|Quiet Revolutionaries - A Look at the Campaign by Agricultural Scientists to Fight Hunger (World Bank)|
Cali has a bad international reputation. It used to be overshadowed by that other Colombian city, Medellin, with its own mafia and infamous druglord Pablo Escobar Gaviria making the headlines. But rivals, known as the Cali Cartel, have eclipsed even Medellin's notoriety. They are now the most powerful criminal organize in the world, says the US. Drug Enforcement Administration with a lock on the global cocaine market.
A prosperous-looking city, Cali is in the middle of a building boom, aided, everyone who lives there presumes, by the cm came profits. It used to have a large expatriate population but, because of kidnap and revenge threats, that has now declined However, CIAT'S staff are quick to insist that the work goes on virtually undisturbed by the local politics and the rank climate of illegality. People keep their heads down and don't ask a lot of questions.
But they do worry about the image. Such good work goes on inside these laboratories; such sinister deals go on a few kilometers away in the suburbs of Cali. Tom Hargrove, an affable American who planted improved rice seed in Viet Nam's Mekong Delta during the war there and who now nuns the information section at CIAT, even wonders if he should change the dateline on his press releases. At the moment, the dateline reads, "Cali, Colombia" But CIAT is set about eighteen kilometers away in the midst of lush sugarcane fields near the village of Palmira Would a Palmira dateline, Hargrove wondered puckishly, maybe get a better response?
Many Wise Men
ClAT was created in 1967 because of the success of the first two international centers the International Rice Research Institute in the Philippines (IRRI) ), begun in 1960, and the International Center for Maize and Wheat Improvement in Mexico (CIMMYT), started in 1966. All three centers were the products of the wise men at the Ford and Rockefeller Foundations (men such as George Harrar, Sterling Wortman, Forre Hill, Lowell Hardin, and David Bell). They had the foresight to accept the idea that applying biological science to peasant- agriculture was an efficient source of growth, and they built strong institutions.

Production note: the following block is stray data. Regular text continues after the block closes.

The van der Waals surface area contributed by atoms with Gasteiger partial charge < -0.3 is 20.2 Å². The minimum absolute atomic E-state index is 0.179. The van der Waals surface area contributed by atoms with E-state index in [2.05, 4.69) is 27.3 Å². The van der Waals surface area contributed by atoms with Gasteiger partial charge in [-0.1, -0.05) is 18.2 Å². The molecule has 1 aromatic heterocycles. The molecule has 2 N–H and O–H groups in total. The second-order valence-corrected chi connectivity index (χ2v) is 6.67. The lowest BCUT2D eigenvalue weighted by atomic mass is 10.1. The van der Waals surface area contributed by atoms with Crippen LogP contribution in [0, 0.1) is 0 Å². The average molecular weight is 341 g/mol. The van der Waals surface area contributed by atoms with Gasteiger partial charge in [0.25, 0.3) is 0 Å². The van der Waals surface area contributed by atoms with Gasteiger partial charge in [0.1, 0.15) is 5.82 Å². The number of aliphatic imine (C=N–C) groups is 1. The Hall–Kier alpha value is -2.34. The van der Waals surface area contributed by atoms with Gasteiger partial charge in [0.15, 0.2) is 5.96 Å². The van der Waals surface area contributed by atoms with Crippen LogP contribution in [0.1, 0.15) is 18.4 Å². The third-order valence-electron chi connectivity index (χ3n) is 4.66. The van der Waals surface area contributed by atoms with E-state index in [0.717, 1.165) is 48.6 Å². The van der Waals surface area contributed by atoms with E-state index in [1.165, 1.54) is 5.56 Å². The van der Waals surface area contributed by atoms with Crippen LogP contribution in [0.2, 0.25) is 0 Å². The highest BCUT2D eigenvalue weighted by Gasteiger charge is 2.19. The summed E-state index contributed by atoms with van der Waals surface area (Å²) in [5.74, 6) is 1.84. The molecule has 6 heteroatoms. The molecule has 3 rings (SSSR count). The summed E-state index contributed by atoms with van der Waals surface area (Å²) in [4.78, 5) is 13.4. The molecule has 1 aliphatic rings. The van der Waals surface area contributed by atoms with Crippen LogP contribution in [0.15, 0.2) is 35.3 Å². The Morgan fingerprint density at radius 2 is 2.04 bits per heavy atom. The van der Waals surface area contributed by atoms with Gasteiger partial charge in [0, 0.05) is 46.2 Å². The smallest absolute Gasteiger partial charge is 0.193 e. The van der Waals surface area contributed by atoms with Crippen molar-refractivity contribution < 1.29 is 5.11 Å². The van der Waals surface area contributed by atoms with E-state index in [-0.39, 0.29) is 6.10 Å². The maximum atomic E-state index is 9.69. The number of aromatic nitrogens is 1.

The result, in the late 1960s, was the "green revolution" with its record-breaking harvests of rice and wheat, under the inspired leadership of Nobel Prize-winner Norman Borlaug, Edward Welhausen, and Robert Chandler, some of the Grand Old Men of agricultural science. Instead of the fearful famines that were predictedwith Malthus wringing his hands from on high and saying triumphantly, "I told you so"Asia in particular had sufficient food and even food surpluses.
This was a hard act to follow. But it had to be followed People couldn't just give themselves a pat on the back and say the job's done. The world's population grows by about 100 million each year, and the population of some of the world's poorest countries will double within the next decade. Then there is global warming also to worry about, and the loss of the ozone layer and creeping deserts. Although the world theoretically produces enough food for everyone, it's obvious by just fuming on the television or reading a newspaper that famine is still a deadly reality in some lands. Up to a billion people, by some estimates, are still hungry.
True, hunger can be caused by drought like the one that seared through parts of Africa in 1992, by war like the vicious power struggles that raged in Somalia and Liberia, by floods, and by poor policy decisions that fail to stabilize food prices or fail to solve trade wars. Nevertheless, yields of the major food crops must double over the next 30 years, it's estimated, or malnutrition, even starvation, will be widespread.
The well-fed peoples of the world peruse their newspapers and read about discussions on tariffs and trade and all the talk of excess about buffer mountains, winelakes, and European farmers who wantonly destroy their fruit crops to make a political point They are lulled into wondering whet all the fuss is about. Simply put, the battle for food security in some parts of the globe has to be fought over and over again.
The agricultural scientists those quiet revolutionaries- can't be expected to solve all these problems, but they have to keep on taring to come up with answers. They did it gloriously with the green revolution (and it has now become dear that their work has helped everyone in the countries involved, not just rich farmers, as early critics claimed), while the list of quieter and less publicized revolutions that came after is long and impressive; In fact, these scientists' achievements are, as far as the general public is concerned, one of the most closely guarded secrets of the twentieth century.